students in grades K-12

Huntington UFSD Strides into 2018 Stronger than Ever

Huntington boasts 4,500 spectacular students in grades K-12.

January 2, 2018

The Huntington School District is striding into 2018 more confident and stronger than ever while continuing to be one of the crown jewels of the community.

Huntington UFSD’s eight buildings are filled with more than 4,500 students from diverse backgrounds. It’s within this melting pot of races, nationalities and creeds that those on every grade level continue to reach new heights, individually and collectively.

The district has arguably never been more secure financially, with very little long term debt and well-funded and regularly utilized reserve accounts. Huntington UFSD has used these reserve funds to control tax increases and to maintain and modernize its facilities.

District executives and building administrators have been working closely with more than 400 faculty members to maximize the instructional and learning experience of every student. Huntington’s individual schools are well equipped, fully staffed and ready to provide a top notch education for everyone, regardless of their current ability level.

Huntington Superintendent James W. Polansky.
Huntington Superintendent James W. Polansky.

“There remain many challenges associated with education in New York State and nationally,” Huntington Superintendent James W. Polansky said. “We will continue to meet those challenges head on by revamping our curricula and instructional practices in a manner that best promotes student success in a rapidly changing global and technologically driven society.  With that said, we will not lose sight of the importance of helping students to build on a strong social-emotional foundation and to recognize the continued importance of citizenship and strong interpersonal relationships.” 

The district has several items on its agenda as it moves into 2018, including a “modification to and/or rewriting of core discipline curricula at multiple levels in alignment with new standards and with what makes sense for our kids,” Mr. Polansky said. “This will include a redesign of the accelerated program at the middle level.” 

The district remains the envy of many school systems with highly talented students and an exceptionally supportive community. Huntington High School graduates continue to gain admittance to top tier colleges and universities, including the military academies, Ivy League schools and the finest public and private institutions.

In recent years, Huntington students have captured a long list of awards in every academic discipline as well in art, music, athletics, theatre and every other possible area. The district’s student council organizations, student newspapers, clubs and intramural sports programs are thriving and boast high rates of participation.

Long history of public education

Huntington’s long history of providing young people in the community with the best education possible began when residents hired Jonas Holdsworth to work as a teacher. The first day of public education was February 11, 1657. The first school building was erected in 1660 in the Village Green area.

Public education took another step forward when 48 leading citizens came together in 1793 and pledged the funds needed to erect a school building devoted to providing the town’s teenagers with a classical high school education. The Huntington Academy was a two-story structure built on a hill across the street from the Old First Church. The site is now occupied by Town Hall.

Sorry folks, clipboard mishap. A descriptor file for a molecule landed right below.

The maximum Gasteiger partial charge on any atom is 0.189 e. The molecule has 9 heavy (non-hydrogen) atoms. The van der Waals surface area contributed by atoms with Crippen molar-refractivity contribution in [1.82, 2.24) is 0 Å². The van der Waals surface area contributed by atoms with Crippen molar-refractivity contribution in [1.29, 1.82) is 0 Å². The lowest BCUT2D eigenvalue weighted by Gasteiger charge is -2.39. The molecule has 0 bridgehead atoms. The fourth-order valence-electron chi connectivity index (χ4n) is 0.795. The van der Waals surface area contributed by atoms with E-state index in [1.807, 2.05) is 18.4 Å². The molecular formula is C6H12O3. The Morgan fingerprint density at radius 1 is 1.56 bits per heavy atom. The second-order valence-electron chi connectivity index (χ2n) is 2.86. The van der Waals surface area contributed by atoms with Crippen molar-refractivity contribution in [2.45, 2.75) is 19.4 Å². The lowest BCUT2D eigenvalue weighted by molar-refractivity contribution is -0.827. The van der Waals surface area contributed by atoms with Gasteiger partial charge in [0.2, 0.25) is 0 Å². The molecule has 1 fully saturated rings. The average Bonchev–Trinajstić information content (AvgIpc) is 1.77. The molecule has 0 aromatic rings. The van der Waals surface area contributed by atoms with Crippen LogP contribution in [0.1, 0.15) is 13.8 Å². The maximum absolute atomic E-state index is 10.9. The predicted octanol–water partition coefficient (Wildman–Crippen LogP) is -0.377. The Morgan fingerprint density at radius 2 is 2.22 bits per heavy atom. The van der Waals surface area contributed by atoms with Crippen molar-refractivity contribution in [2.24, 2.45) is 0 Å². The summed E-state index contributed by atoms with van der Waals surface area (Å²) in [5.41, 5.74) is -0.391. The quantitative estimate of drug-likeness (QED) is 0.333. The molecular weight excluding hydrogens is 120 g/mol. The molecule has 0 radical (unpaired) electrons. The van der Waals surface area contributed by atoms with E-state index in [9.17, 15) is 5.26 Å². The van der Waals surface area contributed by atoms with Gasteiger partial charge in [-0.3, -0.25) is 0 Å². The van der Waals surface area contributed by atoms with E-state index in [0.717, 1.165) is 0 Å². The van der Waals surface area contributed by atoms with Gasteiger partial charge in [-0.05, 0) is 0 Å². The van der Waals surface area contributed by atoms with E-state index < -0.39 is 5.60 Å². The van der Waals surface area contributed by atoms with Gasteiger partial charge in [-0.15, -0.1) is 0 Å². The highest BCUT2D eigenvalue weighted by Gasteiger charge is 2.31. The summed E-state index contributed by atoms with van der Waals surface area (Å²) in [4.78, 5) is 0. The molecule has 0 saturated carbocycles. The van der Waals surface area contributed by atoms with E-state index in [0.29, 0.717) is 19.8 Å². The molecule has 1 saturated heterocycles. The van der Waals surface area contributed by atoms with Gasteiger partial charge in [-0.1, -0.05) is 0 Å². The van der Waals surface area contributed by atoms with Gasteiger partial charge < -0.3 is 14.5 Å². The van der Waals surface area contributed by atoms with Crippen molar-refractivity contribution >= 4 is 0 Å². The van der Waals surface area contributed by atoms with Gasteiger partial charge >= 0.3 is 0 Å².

A private institution, the Huntington Academy charged nominal tuition on a quarterly basis. It was outside the common-school system and was not under Regents supervision. “It was intended to, and generally did, furnish the means for a more liberal education than was provided by the surrounding common schools,” wrote town historian Charles R. Street more than a century ago. “Many of the best educators of the period taught generation after generation of Huntington youths within its walls. It prepared for college the sons of those who were ambitious to give their sons a liberal education.”

The New York State Legislature passed a law on April 13, 1857 authorizing creation of the Union School District of Huntington. The community gathered at a “special meeting” on September 7, 1857 and approved formation of the Union School District. It is said to have been the first district organized in the state for providing public education beyond eighth grade.

Huntington Academy was demolished in April 1858 and the Union School was erected over that same summer. It offered the young people of the community an educational program through twelfth grade. The building opened in November 1858 with Algernon S. Higgins as its first principal. He also taught most subjects. Enrollment totaled 220. The first class numbering six seniors was graduated in 1862.

With the near unanimous support of the Board of Education, the Union School began offering free education in 1864. The Union School formally changed its name to Huntington High School in 1897.

Over the past 160 years, Huntington UFSD has become well known across Long Island and the state and even garnered a national reputation for its outstanding students, faculty and programs. As it strides into 2018, the district is stronger than ever before and excited to meet its current challenges and exceed the high standards set for it by the community.

Huntington boasts 4,500 spectacular students in grades K-12.
Huntington boasts 4,500 spectacular students in grades K-12.
No challenge is too great for a Huntington student.
No challenge is too great for a Huntington student.
The Highsteppers are Huntington High School's competitive dance team.  (Mike Connell photo.)
The Highsteppers are Huntington High School's competitive dance team. (Mike Connell photo.)
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